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  [ITwas the essence of THE IDEA of utilising Bucky's

  Geodesic Dome for the purpose of providing visitors to

  THE EDEN PROJECT with THE "Stay Timeless FS4D"

  experience of RECONNECTING with NATURE, that truly

  exemplified Buckminster Fuller's concept of SYNERGETICS.

  Object background: Buckminster Fuller and 4D

    In 1927, long before he became a well-known name, R. Buckminster Fuller

   was a struggling young father whose ambitions may have preceded his

   actual ideas or capabilities. He had been fired from his job at Stockade

   Building Systems and, on one of his frequent depression-fueled walks

   around downtown Chicago, he experienced an epiphany: he later claimed

   he had been suspended above the ground in a sphere of light and 

   addressed by a bodiless voice, which told him of his destined importance

   to humankind. From there he decided to make his life “an experiment, to

   find what a single individual can contribute to changing the world and

   benefiting all humanity.”

   With that as his driving motivation, Bucky Fuller set out to find just how,

   exactly, he would change the world. His work with Stockade had given

   him some experience in construction, and he decided to make the

   homebuilding industry his first target for revolution. He spent several 

   years developing the 4D House (also known as the Dymaxion House),

   which he envisioned as a fully premade home that would require no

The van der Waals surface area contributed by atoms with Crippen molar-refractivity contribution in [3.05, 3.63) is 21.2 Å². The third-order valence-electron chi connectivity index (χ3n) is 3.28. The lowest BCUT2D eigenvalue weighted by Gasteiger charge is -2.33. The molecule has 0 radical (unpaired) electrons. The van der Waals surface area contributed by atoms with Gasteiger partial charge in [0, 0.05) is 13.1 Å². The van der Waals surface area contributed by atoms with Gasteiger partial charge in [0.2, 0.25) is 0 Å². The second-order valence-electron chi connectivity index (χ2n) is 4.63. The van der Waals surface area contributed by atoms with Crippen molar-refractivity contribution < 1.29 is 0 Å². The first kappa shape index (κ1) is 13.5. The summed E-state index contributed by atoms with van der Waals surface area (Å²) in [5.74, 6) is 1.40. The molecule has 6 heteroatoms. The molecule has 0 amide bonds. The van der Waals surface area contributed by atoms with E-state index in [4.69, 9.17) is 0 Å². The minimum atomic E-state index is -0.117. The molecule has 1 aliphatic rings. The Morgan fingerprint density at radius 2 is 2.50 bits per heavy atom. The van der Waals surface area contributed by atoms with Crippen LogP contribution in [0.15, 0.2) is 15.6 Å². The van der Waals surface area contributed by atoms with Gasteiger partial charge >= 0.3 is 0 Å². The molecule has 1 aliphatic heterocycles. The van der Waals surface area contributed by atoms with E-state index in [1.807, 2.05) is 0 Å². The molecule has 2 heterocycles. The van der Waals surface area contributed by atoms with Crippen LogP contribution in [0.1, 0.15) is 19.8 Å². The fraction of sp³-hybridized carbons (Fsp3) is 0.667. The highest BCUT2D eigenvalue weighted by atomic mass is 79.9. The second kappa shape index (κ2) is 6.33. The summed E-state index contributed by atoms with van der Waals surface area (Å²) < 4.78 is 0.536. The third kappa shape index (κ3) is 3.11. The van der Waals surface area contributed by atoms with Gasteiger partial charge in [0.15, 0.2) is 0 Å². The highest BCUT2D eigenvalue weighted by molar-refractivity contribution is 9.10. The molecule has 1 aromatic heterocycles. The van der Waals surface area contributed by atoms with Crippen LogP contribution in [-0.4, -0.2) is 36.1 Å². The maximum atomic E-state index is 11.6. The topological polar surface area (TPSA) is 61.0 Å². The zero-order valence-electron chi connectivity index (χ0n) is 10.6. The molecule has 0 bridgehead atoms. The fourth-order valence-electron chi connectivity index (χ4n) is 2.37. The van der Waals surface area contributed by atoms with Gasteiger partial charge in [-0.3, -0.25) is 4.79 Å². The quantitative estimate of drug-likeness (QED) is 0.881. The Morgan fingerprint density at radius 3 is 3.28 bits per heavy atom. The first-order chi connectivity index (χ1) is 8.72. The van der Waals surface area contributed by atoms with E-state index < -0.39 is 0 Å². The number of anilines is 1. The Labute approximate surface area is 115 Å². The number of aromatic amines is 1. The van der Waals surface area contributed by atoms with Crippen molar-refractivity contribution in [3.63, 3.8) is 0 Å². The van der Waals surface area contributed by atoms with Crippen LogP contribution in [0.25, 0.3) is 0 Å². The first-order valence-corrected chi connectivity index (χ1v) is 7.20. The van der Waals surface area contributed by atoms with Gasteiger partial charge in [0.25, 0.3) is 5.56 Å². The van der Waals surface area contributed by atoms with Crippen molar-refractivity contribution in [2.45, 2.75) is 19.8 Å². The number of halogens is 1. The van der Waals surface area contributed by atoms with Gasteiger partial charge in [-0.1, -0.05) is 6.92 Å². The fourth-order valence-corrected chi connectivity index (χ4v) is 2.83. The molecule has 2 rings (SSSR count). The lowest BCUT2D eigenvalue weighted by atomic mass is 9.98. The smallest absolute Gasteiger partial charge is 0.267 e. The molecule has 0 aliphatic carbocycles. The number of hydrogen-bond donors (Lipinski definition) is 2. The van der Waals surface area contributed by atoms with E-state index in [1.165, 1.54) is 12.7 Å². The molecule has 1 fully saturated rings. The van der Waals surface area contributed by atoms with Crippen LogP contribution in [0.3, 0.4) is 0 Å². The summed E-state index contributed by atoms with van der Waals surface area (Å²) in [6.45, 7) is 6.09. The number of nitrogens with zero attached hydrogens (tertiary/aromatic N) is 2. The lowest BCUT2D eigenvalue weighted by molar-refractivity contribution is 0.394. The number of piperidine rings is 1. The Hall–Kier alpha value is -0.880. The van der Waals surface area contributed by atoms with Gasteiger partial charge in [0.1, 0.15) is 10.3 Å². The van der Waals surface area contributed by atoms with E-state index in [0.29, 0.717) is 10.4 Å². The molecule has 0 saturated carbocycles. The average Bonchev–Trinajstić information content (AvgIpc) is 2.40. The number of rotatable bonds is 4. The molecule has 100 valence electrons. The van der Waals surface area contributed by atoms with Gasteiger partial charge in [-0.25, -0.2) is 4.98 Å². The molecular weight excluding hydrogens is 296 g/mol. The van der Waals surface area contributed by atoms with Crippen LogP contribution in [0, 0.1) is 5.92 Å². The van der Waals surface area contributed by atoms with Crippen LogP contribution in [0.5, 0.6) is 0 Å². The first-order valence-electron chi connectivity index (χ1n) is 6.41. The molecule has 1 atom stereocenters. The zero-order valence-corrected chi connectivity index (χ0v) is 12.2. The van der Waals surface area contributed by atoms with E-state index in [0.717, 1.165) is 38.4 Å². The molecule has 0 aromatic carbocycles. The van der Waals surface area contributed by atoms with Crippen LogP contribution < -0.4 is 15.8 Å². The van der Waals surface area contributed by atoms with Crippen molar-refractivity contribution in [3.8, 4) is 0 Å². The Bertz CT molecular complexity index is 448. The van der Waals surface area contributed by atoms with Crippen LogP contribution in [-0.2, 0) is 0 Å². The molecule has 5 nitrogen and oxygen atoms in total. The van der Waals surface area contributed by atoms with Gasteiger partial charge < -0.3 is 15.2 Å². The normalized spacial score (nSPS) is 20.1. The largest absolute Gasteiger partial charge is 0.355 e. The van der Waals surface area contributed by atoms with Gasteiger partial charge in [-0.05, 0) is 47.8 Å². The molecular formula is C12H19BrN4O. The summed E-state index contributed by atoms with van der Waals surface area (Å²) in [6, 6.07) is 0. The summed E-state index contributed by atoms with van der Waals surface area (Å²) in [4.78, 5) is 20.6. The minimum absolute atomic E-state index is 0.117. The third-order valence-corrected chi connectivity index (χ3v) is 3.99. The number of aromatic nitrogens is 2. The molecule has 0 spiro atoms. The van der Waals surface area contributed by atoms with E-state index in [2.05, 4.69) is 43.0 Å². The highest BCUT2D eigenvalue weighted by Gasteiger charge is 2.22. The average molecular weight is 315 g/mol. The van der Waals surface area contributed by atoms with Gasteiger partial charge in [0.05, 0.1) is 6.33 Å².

separate plumbing or wiring, and could simply be purchased and

   delivered at a relatively low cost. Only two formal prototypes were ever 

   made; one survives at the Henry Ford Museum in Detroit.


   To address the problems Bucky saw in the homebuilding industry that

   could be solved by the 4D House, he composed a manifesto of sorts in

   1928, 4D Timelock. Using the cheapest available method of reproduction,

   mimeographing, he produced 200 copies; these were then stapled, given

   a cardstock cover with a design by Fuller, and mailed out to various

   interested (or uninterested) parties. Fuller was taking advantage of a law

   ensuring copyright with proof of 200 received copies. Perhaps due to its

   impenetrable language, though—often quixotic and virulent—the book

   wouldn’t be properly published until 1970. The title page bears this

   whopper of a description...

  “An aphoristic essay of research and analysis of the past and present

   creation methods of man’s living abodes, through consideration of

   the material creations, and abstract organization, prosaic and

   harmonious […] The birth of industrial produced housingthe

   inevitable fourth dimensionsome pregnant prognostications,

   and individual duties.”

.  

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